Protecting Your Gut Lining with Probiotics
Trillions of tiny beneficial microbes live in your gut, but they do more than just hang out there. They carry out task important tasks to help maintain the integrity of your gut lining.
90% of the gut population consists of bacteria with roughly 1,000 different species. Some bacteria are more helpful than others. Sometimes, microbes do grow out of control, making you ill.
How important is your gut lining?
Your intestinal lining is extremely important. For nutrients and other important substances to reach the different organs of your body, they need to pass through your gut. Gut lining plays a crucial role here.
Your gut is lined with various cells and mucus that acts as gatekeepers to the rest of your body. Cells make up the lining, which has a surface area of 4,000 square feet. A tight barrier forms when the lining works properly, preventing large particles from exiting and entering your bloodstream. Two features distinguish the gut lining:
- Cells and mucous membranes constitute its physical layer. It serves as the gatekeeper in that it prevents large molecules from passing through.
- The other feature is controlled by your immune system. When there is a threat, your immune system responds by inflaming your gut lining as a first line of defense. When the lining is too porous, toxins, bacteria, and partially digested food can reach the tissues below. This can cause inflammation and alter the normal bacteria composition of the gut.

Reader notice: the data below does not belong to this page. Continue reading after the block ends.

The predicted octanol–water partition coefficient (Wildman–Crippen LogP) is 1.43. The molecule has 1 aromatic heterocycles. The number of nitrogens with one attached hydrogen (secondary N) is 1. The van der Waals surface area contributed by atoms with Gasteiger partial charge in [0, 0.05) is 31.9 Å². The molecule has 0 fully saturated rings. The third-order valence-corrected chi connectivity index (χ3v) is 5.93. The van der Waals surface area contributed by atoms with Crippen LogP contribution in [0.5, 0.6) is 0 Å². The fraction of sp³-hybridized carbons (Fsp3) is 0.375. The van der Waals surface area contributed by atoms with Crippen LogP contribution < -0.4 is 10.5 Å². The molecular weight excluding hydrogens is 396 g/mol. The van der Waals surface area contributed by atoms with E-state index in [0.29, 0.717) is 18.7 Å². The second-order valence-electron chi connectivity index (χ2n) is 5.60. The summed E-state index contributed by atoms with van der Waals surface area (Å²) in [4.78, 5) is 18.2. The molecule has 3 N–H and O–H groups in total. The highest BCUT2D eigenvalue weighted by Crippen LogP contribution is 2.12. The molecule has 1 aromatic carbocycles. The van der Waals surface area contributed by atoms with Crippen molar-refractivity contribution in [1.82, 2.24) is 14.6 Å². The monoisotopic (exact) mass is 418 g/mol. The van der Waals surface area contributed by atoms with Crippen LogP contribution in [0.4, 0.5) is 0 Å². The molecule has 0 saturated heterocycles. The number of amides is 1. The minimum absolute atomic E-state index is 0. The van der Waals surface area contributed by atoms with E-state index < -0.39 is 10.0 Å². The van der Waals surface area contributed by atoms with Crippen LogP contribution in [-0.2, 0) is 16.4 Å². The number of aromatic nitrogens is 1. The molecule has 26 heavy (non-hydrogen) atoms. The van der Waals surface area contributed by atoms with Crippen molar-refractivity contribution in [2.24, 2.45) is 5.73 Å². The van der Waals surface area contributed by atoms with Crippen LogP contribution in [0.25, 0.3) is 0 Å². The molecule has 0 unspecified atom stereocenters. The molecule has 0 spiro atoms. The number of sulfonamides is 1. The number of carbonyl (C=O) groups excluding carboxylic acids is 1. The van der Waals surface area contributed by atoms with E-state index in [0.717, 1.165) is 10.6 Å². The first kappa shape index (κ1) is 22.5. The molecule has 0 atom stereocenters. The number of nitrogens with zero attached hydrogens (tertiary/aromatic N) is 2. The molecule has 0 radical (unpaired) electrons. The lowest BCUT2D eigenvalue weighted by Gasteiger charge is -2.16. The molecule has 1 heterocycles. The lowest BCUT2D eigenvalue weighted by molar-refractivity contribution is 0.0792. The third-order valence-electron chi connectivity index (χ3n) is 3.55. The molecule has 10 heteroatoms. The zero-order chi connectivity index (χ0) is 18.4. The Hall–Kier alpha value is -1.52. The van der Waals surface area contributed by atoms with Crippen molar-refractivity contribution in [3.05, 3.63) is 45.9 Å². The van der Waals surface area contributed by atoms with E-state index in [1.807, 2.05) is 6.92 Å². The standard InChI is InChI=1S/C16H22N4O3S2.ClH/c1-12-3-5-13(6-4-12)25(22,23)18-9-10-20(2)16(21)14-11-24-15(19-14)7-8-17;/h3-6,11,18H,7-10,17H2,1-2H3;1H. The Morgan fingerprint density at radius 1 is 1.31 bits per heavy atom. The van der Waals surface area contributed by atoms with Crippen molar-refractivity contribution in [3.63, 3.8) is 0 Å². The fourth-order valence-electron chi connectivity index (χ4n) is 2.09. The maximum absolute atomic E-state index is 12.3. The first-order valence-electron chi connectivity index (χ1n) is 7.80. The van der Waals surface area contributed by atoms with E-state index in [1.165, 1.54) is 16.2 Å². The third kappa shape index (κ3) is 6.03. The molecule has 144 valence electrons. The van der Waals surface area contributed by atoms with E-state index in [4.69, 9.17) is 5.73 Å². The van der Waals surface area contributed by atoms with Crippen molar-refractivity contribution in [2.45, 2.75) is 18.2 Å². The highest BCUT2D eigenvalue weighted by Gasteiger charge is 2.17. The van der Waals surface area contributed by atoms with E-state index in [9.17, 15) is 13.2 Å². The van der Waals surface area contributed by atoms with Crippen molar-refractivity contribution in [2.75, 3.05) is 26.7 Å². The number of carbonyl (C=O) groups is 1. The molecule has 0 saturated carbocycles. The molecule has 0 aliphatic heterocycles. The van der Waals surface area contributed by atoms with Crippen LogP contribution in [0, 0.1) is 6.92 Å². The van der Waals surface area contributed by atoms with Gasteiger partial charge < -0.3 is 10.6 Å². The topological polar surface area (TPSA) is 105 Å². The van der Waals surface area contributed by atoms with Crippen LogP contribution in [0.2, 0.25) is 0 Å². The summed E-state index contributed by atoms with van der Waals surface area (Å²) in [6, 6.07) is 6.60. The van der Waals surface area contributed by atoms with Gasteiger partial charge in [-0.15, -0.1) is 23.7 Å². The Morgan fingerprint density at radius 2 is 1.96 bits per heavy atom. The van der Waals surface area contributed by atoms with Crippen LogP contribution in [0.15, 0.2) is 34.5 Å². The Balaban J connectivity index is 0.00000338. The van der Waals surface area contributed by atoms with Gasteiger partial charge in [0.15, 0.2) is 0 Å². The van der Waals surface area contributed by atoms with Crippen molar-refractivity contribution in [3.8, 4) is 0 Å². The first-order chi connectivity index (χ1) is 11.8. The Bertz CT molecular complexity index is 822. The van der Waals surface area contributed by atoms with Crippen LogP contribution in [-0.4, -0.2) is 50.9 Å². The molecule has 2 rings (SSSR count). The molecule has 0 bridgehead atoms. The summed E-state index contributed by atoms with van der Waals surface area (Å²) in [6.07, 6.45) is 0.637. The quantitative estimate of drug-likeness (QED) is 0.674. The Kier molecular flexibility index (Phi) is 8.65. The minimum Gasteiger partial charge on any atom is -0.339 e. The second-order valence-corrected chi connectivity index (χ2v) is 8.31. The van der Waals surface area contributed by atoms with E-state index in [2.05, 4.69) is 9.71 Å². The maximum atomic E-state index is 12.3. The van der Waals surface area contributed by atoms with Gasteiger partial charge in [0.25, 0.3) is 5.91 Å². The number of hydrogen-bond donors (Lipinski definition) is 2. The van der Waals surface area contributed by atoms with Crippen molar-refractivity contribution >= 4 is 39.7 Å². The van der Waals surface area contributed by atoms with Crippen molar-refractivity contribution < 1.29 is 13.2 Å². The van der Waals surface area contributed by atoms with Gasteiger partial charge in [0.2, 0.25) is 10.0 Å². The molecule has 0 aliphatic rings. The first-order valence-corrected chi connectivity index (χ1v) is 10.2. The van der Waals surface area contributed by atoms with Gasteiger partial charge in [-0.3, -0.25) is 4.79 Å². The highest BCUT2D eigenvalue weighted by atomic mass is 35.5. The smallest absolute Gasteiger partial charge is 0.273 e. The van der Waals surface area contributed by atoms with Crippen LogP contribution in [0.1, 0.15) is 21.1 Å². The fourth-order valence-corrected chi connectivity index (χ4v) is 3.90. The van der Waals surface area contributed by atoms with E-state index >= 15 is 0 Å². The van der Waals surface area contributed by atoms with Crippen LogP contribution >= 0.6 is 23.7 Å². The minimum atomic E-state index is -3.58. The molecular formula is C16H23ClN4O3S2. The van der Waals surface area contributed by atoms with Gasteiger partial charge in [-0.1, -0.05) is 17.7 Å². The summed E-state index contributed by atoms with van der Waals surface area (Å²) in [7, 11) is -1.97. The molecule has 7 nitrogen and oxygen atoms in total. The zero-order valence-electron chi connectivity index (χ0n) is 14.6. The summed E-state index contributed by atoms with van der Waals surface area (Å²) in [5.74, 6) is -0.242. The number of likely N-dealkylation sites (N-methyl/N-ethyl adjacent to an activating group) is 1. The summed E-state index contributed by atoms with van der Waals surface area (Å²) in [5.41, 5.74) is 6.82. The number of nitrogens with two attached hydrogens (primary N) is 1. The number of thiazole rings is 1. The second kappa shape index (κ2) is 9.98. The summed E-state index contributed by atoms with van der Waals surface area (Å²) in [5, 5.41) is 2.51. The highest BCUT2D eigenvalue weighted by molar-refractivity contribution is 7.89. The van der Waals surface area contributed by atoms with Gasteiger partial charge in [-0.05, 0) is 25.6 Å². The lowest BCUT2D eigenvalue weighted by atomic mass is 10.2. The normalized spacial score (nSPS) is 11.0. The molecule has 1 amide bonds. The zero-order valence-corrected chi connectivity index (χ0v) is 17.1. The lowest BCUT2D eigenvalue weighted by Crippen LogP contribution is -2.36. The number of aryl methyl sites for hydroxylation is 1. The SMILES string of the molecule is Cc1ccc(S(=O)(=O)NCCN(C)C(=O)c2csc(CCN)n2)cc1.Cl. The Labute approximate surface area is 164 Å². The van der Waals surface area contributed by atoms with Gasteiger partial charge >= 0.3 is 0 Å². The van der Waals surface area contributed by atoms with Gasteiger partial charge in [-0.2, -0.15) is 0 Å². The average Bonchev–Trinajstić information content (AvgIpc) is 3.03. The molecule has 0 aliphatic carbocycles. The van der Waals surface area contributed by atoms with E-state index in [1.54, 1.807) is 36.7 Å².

How does diet influence your gut bacteria?
The beneficial microbes in your gut live and work together to not only nourish themselves but also one another. In turn, they also nourish you. You can keep your gut healthy by supplying it with nourishment, such as fiber from plant foods. Probiotics like plant foods the best, which includes whole foods like fruits, vegetables, nuts, and seeds. These foods are known as prebiotics. They directly nourish your gut bacteria. Your body gets energy from these foods and your gut gets nourishment from them as well. Different types of fibers and polyphenols are considered prebiotics. Fiber isn't easily digested by the human body, but your gut bacteria have the right tools for the job.
Gut health and diet
Gut bacteria thrive when fed properly. This also makes your gut lining healthy and ready to protect you. If your gut lining isn’t functioning properly, it becomes too porous. As a result, things that aren’t supposed to pass through them can pass and may affect your health.
As you digest foods, the tight junction or proteins that line the gut stretch and allow the nutrient to penetrate. However, if it’s too porous, or stays open for too long, bacteria, toxins, and food particles can leak through the gut. You call this the “leaky gut” syndrome. Leaky-gut syndrome can cause your immune function to overreact and lead to chronic inflammation.
Your diet can impact your gut health. If you are on a low-fiber diet, the probiotics in your gut are not well-nourished. The same goes when you consume too many sugary foods. A diet that is high in saturated fats can reduce the abundance of Lactobacillus species. Deficiencies in essential nutrients like vitamin A and D, magnesium, or zinc can increase leaky gut syndrome.